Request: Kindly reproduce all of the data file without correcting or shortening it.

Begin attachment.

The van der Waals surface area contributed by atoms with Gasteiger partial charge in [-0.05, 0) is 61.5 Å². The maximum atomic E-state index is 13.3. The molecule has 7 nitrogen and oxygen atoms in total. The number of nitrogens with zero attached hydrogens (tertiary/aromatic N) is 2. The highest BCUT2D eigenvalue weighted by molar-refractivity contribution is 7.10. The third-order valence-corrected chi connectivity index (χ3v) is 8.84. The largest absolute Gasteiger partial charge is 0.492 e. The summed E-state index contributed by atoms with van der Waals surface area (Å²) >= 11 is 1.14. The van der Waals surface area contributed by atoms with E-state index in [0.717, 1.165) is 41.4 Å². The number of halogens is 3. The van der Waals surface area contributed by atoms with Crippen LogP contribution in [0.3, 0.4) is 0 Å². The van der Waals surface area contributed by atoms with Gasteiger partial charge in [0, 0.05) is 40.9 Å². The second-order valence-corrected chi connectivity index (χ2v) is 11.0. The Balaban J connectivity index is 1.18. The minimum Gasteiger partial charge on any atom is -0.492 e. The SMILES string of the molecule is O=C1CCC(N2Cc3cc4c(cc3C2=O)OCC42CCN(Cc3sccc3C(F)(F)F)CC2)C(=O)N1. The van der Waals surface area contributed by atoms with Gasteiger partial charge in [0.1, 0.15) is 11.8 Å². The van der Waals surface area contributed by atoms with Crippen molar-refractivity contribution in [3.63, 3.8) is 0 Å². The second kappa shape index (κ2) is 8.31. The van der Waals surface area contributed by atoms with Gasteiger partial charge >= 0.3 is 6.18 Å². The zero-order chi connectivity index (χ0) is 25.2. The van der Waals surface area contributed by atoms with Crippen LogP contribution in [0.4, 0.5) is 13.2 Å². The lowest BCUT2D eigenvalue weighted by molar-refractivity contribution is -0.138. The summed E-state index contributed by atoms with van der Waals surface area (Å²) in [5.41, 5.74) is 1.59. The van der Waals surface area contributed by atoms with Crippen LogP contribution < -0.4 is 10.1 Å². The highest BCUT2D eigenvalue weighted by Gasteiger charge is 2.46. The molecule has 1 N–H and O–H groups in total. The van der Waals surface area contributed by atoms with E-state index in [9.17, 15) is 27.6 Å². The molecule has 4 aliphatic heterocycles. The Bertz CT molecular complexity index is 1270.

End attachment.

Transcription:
The van der Waals surface area contributed by atoms with Gasteiger partial charge in [-0.05, 0) is 61.5 Å². The maximum atomic E-state index is 13.3. The molecule has 7 nitrogen and oxygen atoms in total. The number of nitrogens with zero attached hydrogens (tertiary/aromatic N) is 2. The highest BCUT2D eigenvalue weighted by molar-refractivity contribution is 7.10. The third-order valence-corrected chi connectivity index (χ3v) is 8.84. The largest absolute Gasteiger partial charge is 0.492 e. The summed E-state index contributed by atoms with van der Waals surface area (Å²) >= 11 is 1.14. The van der Waals surface area contributed by atoms with E-state index in [0.717, 1.165) is 41.4 Å². The number of halogens is 3. The van der Waals surface area contributed by atoms with Crippen LogP contribution in [0.3, 0.4) is 0 Å². The van der Waals surface area contributed by atoms with Gasteiger partial charge in [0, 0.05) is 40.9 Å². The second-order valence-corrected chi connectivity index (χ2v) is 11.0. The Balaban J connectivity index is 1.18. The minimum Gasteiger partial charge on any atom is -0.492 e. The SMILES string of the molecule is O=C1CCC(N2Cc3cc4c(cc3C2=O)OCC42CCN(Cc3sccc3C(F)(F)F)CC2)C(=O)N1. The van der Waals surface area contributed by atoms with Gasteiger partial charge in [0.1, 0.15) is 11.8 Å². The van der Waals surface area contributed by atoms with Crippen molar-refractivity contribution in [3.63, 3.8) is 0 Å². The second kappa shape index (κ2) is 8.31. The van der Waals surface area contributed by atoms with Gasteiger partial charge >= 0.3 is 6.18 Å². The zero-order chi connectivity index (χ0) is 25.2. The van der Waals surface area contributed by atoms with Crippen LogP contribution in [0.4, 0.5) is 13.2 Å². The lowest BCUT2D eigenvalue weighted by molar-refractivity contribution is -0.138. The summed E-state index contributed by atoms with van der Waals surface area (Å²) in [5.41, 5.74) is 1.59. The van der Waals surface area contributed by atoms with Crippen LogP contribution < -0.4 is 10.1 Å². The highest BCUT2D eigenvalue weighted by Gasteiger charge is 2.46. The molecule has 1 N–H and O–H groups in total. The van der Waals surface area contributed by atoms with E-state index in [9.17, 15) is 27.6 Å². The molecule has 4 aliphatic heterocycles. The Bertz CT molecular complexity index is 1270.